Tennessee State scored 40 points and totaled nearly twice the yardage Arkansas-Pine Bluff allowed on average in its first four games of the season. That's not exactly how UAPB wanted to fare defensively before taking on Jackson State.
Tennessee State scored 40 points and totaled nearly twice the yardage Arkansas-Pine Bluff allowed on average in its first four games of the season. That’s not exactly how UAPB wanted to fare defensively before taking on Jackson State.
In a 40-13 victory at LP Field, Tennessee State had 463 yards of offense and scored the final 28 points of the game. The yardage raised UAPB’s total defense per-game average from 262 to 302.2, dropping the Golden Lions from sixth to 11th among Football Championship Subdivision teams in that category.
At least the Lions are still among the top 10 percent. But their defense seeks to improve against a Jackson State ballclub that’s had its way with the unit in recent memory.
“I feel confident about our defense,” UAPB coach and defensive coordinator Monte Coleman said Tuesday. “Jackson State’s a very good football team, no different than Tennessee State and any other teams we played thus far. The team I worry most about is us.”
Jackson State has scored 100 points on UAPB in the past two meetings — winning 52-30 at Pine Bluff in 2010 and 48-10 in Jackson, Miss., last year. The Tigers only average 24.2 points per game this season, but their 380.6 yards per game trails only Alabama A&M for first in the SWAC and is just one spot ahead of UAPB’s 349.6.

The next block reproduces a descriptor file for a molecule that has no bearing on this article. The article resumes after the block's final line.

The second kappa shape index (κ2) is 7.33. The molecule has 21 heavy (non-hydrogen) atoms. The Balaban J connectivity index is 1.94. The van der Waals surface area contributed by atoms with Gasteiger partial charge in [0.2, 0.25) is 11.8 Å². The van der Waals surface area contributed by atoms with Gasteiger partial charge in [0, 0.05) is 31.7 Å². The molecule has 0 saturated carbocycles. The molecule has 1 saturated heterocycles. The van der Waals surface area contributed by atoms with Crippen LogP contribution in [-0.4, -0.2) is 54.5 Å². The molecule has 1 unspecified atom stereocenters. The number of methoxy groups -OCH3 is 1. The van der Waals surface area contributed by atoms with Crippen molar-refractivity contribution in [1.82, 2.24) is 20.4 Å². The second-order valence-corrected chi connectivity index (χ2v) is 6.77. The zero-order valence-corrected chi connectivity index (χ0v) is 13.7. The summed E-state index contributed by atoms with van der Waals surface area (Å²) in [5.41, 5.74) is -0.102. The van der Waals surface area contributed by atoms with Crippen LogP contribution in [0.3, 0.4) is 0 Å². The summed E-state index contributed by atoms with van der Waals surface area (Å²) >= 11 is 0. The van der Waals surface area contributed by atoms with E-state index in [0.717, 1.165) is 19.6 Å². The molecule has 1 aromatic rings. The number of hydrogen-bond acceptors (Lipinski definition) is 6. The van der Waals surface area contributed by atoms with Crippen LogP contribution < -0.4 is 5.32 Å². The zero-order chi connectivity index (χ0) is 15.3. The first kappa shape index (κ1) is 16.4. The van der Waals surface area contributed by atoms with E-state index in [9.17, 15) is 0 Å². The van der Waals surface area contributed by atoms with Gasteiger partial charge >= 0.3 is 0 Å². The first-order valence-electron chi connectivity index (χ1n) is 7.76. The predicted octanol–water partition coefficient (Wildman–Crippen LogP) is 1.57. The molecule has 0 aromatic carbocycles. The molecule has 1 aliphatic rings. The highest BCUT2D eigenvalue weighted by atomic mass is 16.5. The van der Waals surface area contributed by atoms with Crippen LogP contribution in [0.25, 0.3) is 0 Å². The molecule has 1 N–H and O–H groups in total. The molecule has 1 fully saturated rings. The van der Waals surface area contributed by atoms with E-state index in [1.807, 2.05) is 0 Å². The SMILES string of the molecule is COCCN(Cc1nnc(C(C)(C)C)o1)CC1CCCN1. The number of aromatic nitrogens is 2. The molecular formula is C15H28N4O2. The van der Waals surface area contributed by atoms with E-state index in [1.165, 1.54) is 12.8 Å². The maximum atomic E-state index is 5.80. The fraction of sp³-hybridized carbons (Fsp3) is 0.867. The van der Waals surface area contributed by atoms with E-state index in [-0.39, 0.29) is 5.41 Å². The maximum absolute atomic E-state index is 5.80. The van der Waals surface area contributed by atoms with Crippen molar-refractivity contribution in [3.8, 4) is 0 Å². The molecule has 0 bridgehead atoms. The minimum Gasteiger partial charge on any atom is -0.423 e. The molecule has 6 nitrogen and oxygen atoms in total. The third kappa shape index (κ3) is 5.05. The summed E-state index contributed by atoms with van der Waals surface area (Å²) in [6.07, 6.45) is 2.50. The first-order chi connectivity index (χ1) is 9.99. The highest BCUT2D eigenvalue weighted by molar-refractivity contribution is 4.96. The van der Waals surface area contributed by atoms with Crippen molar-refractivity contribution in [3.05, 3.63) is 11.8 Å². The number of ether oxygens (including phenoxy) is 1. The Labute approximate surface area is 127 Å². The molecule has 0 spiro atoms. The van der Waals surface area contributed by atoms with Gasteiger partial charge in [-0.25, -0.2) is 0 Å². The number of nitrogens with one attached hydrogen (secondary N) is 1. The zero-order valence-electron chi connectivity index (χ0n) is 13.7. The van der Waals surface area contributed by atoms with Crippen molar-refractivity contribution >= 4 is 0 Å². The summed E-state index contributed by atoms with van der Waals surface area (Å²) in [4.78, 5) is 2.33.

While UAPB held Alabama A&M to 221 yards in a 14-10 home loss Sept. 8, Tennessee State looked unstoppable against the Lions.
“We got too lax,” defensive end Brandon Thurmond said. “Defense wasn’t running to the ball anymore. We weren’t being physical. We’ve got to keep our heads straight and finish through the whole 60 minutes.”
Tennessee State had plenty to do with it, as UAPB’s defense was forced to stay on the field after the offense could not find the rhythm it had in the first quarter.
“We made the adjustments against Tennessee State,” Coleman said. “That game reminded me a lot of the UTEP game (a 31-10 UTEP win in 2010). We played well the first half, but because of numbers that they have, we’re not able to keep up with them. They’re able to substitute more than we can do, and that wears us down.”
UAPB has a couple of key cogs on defense with Thurmond, whose seven sacks are still the most among FCS players, and linebacker Bill Ross, whose 51 tackles lead the SWAC. They’ve helped the defense have some success without linebacker Joe Dalton, who’s been out with a right-foot injury.
An academic issue apparently will keep Dalton off the field for the rest of the season. Coleman said Tuesday he doesn’t think the senior will return to the team after a grade in a summer school class he took “didn’t come back in his favor.”
Defensively, the Lions will have to avoid being worn down by Jackson State’s passing game, which features senior wide receiver Rico Richardson, the FCS’ fifth-leading receiver at 119.4 yards per game. The Tigers utilize a two-quarterback system with Clayton Moore (130.6 passing yards per game, 53.2 percent completion rate) and Dedric McDonald 116.2 ypg, 50.9 percent).
“They run a lot of sophisticated routes, so the main key is to stay disciplined,” UAPB free safety Ryan Shaw said.
The Lions haven’t talked yet about particular matchups against the Tigers’ skill players, Shaw said, but they plan to keep their eyes on Richardson, who averages 17.9 yards per catch and has five touchdowns.
“He looks to be the best and you can tell he wants to be the best out there,” Shaw said.